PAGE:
That’s one account. Here’s the other account.

             “Most blessed of women is Jael, the wife of Heber the Canaanite. Most blessed is she of women in the tent. He asked for water. She gave him milk. In a magnificent bowl, she brought him curds.  She stretched out her hand for the tent peg, and right hand took the workman’s hammer. Then she struck Sisera. She smashed his head. She shattered, and she pierced his temple between her feet. He bowed. He fell. He lay between her feet. He bowed. He fell. Where he bowed, there he fell, destroyed.”

            They don’t quite sound the same, do they? They describe the same incident, but two very different ways of even thinking about what’s going on. So we say, “Well, what shall we call them?” And the people who argue about whether there’s poetry in the Bible want to say, “Well, the second one, we’ll call that high language.” Well, if you’re going to give it a term “high language,” you might as well call it a poem because it certainly sounds a lot more poetic or at least it has the same characteristic of poetry—this compression, this use of images, in Hebrew this repetition, which is very standard as we’ll see, very normal for biblical poetry. And yet we might ask, “Well, which one is the more accurate picture of what went on? Surely the narrative tells us the real story, and the poem just gives us an artistic interpretation of it.  And you know, I think that sometimes that’s one of our hesitations about thinking of the Bible as having poetry in it because we hear the word poetic license or in Shakespeare who says and has his characters say several times, “All poets are liars.” And we have this sneaky suspicion that poets don’t really deal in quite an upright way. We want the facts like Dragnet. But when we look at them, if we were to read all of Judges four and all of Judges five, and if we were to highlight the things that they have in common, they have hardly anything in common, that is, actual statements. Most of the things they have in common are proper names and places and things like the article “the” or “a” or “an” or something in the English translations. Very few of the incidents are described in the same way or even described in one and completely left out of the other.
            So at the end of chapter five, the poem, we have this story about Sisera’s mother wondering where her son is and her servant girl saying, “Don’t worry. He’ll be back, and he’ll bring lots of booty and spoil with him, and then we’ll have the choice of whatever we want.” Well, that’s not in chapter four at all. Did that really happen or did Deborah and Barak just make it up? Well, first of all, we say we can trust the Bible, and so, our assumption is if they described this, then the Lord revealed it to him, or they captured a Canaanite, and he said, “Yeah that’s probably what’s happening back at the palace right now,” or something like that. However they got their information, we can’t know, but we say, “Okay, yes, this happened.” But the differences between the two stories are which is the more accurate account or which one tells what really happened. The answer is they both do. It’s just that they look at the same events in two very different ways. This is not a fair comparison, okay, so please don’t misinterpret what I’m going to say. But it’s the difference between somebody writing a history textbook about the reformation and a student studying the textbook and the same student going to watch the movie Martin Luther.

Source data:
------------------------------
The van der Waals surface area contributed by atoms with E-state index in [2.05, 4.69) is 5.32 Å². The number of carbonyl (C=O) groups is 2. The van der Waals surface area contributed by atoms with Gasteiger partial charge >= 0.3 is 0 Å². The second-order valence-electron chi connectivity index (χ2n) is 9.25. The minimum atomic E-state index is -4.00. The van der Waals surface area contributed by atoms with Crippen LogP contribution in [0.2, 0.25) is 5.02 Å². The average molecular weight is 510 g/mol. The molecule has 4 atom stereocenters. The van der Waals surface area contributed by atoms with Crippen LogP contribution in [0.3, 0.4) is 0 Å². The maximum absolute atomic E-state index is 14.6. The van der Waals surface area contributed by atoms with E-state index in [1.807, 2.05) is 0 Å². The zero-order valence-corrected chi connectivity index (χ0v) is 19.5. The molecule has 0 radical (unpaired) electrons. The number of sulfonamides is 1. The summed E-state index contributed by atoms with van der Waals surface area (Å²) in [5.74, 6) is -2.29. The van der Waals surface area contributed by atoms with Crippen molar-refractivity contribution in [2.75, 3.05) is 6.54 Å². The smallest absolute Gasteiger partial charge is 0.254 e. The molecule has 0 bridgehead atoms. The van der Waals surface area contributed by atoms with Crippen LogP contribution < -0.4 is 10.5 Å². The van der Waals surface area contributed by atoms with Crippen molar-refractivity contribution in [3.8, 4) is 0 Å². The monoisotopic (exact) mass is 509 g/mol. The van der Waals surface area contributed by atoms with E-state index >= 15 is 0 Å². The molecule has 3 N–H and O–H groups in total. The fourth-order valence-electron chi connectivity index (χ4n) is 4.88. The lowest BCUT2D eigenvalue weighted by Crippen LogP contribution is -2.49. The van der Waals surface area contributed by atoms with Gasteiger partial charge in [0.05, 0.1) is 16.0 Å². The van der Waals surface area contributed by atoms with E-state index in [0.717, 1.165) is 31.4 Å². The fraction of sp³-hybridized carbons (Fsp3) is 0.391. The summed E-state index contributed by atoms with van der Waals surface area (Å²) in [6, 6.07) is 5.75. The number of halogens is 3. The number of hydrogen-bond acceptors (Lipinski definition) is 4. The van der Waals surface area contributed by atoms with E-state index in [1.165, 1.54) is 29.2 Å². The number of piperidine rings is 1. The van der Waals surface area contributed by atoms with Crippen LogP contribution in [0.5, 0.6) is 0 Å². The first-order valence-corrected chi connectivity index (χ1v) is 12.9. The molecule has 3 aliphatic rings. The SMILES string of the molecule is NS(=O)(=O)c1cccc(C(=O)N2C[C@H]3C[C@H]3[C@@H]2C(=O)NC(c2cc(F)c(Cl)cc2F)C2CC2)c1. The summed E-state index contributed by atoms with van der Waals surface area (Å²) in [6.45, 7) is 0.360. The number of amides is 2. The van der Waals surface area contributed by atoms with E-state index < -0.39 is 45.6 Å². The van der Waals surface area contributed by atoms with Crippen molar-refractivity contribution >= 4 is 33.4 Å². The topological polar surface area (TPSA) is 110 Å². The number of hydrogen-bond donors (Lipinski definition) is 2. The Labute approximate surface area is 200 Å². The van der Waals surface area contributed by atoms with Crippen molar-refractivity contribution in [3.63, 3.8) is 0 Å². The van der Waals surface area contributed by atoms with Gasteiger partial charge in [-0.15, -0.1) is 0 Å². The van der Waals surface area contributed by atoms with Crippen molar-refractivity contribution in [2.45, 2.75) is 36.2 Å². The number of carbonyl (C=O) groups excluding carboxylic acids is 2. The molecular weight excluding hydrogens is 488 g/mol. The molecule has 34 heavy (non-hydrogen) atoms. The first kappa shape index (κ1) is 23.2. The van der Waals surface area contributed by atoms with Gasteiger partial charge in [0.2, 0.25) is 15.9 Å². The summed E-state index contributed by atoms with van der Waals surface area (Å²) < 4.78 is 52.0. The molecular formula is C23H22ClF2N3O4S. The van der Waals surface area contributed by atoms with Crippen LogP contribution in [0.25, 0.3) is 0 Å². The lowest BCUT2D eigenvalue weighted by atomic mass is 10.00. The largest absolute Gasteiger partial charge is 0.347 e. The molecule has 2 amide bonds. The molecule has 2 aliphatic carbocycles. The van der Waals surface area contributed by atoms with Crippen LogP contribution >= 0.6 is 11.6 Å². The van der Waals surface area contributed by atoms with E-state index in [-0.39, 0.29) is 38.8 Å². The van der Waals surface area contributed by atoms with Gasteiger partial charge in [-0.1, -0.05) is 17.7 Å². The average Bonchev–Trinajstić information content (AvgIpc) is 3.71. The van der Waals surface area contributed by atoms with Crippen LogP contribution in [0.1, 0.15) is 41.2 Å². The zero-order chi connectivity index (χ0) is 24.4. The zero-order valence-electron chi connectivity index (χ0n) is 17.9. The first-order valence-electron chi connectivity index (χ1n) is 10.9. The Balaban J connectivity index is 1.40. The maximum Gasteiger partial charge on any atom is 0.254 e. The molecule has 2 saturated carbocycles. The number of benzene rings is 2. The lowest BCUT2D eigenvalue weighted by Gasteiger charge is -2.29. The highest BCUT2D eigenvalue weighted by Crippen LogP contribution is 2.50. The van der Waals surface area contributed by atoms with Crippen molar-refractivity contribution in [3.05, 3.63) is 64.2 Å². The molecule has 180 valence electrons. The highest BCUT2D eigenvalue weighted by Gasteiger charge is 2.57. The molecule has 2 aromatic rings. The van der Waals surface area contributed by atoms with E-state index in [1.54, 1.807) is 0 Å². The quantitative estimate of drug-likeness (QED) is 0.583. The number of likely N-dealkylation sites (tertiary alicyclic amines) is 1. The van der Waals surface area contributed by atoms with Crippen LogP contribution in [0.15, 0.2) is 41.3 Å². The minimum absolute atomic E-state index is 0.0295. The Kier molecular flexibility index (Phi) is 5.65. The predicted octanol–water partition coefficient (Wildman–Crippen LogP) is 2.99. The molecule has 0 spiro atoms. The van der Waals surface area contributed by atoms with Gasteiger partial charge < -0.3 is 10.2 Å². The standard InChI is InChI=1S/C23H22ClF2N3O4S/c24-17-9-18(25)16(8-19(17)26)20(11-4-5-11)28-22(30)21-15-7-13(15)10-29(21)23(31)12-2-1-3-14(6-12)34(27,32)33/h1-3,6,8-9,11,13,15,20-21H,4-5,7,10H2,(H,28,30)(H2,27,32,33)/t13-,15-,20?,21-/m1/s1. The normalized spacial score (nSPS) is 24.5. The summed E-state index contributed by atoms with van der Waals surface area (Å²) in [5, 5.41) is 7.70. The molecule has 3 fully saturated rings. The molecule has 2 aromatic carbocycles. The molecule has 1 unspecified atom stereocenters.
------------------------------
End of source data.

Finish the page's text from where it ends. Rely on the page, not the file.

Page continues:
Now the movie communicates some of the same things. Now, of course, I realize that in a movie there are licenses, artistic licenses. See? That’s what makes us nervous about poetry too, the same thing right? Well you can’t really trust that, and you’re right. Everything in the movie, they even tell you some of the stuff is made up. It’s fictitious. The conversations are made up.  We can’t know all that stuff. Well, what happens? The book, the textbook communicates in one way. Its goal is to get across  “x, y, z” amount of information in as few words as possible so that the textbook publisher can make as much money per book as possible, right? Short, with all the information, so the student has what he or she needs to pass the test, to graduate, to get a job, etc. The movie is made so that you will sit through the whole movie and not leave the theater and ask for your money back. You’re going to want to watch it, and you’re going to enjoy it, and you’re going to walk away, maybe even thinking about what went on. The textbook doesn’t really care about how you feel. The goal of the textbook is: “You need this information. I’m going to give to you.” The movie says, “I’m going to entertain you.” Judges 4 says, “Okay, here’s an account of the battle.” The focus is on Barak’s role and his obedience or his hesitation to obey and Jael’s role. Here’s a poem about the same battle. The focus in the poem is on the way that the tribes of Israel did or did not join the war. So there’s a long catalogue, which goes back and forth and says, “From Ephraim, they came down. Benjamin came down…Makir…Zebulun.” But then it goes on and says, “Wait a second. Reuben didn’t come. The tribes of Gilead stayed on the other side of the Jordan. Dan stayed where they were. Asher stayed where they were, but Zebulun and Naphtali risked their lives.” Oh, there’s no more count of that, all you read in chapter four is that Barak went up Mount Gilboa and Mount Tabor.  And all these men came after them. That’s all it says. In the same way, in chapter five, we find this, “That the stars themselves, fought from heaven.” Now in chapter four, it does say that the Lord routed Sisera and his chariots and his army with the edge of the sword before Barak. And Sisera got out down from his chariot and fled away. But we don’t know how he did it. But chapter five suggests that the brook, the Kishon (which is actually a fairly small stream), overflowed its banks, got the ground muddy, so that all these chariots, these five hundred iron chariots, bogged down and were no longer an advantage, but actually a disadvantage to the Canaanites that were counting on the chariots to overwhelm the foot soldiers of the Israelites. All of a sudden, their advantage is gone. So their strategy for the battle falls apart. And Sisera, being a smart commander, looks out and knows it’s a disaster and runs for his life. But we don’t get that from the prose account. So the poet, the singers, and the chanters, from around Barak give us a view of their experience of these events, that’s very different from the view of the author of the rest of the book of Judges. The two accounts complement each other. They work together and work on us in different ways.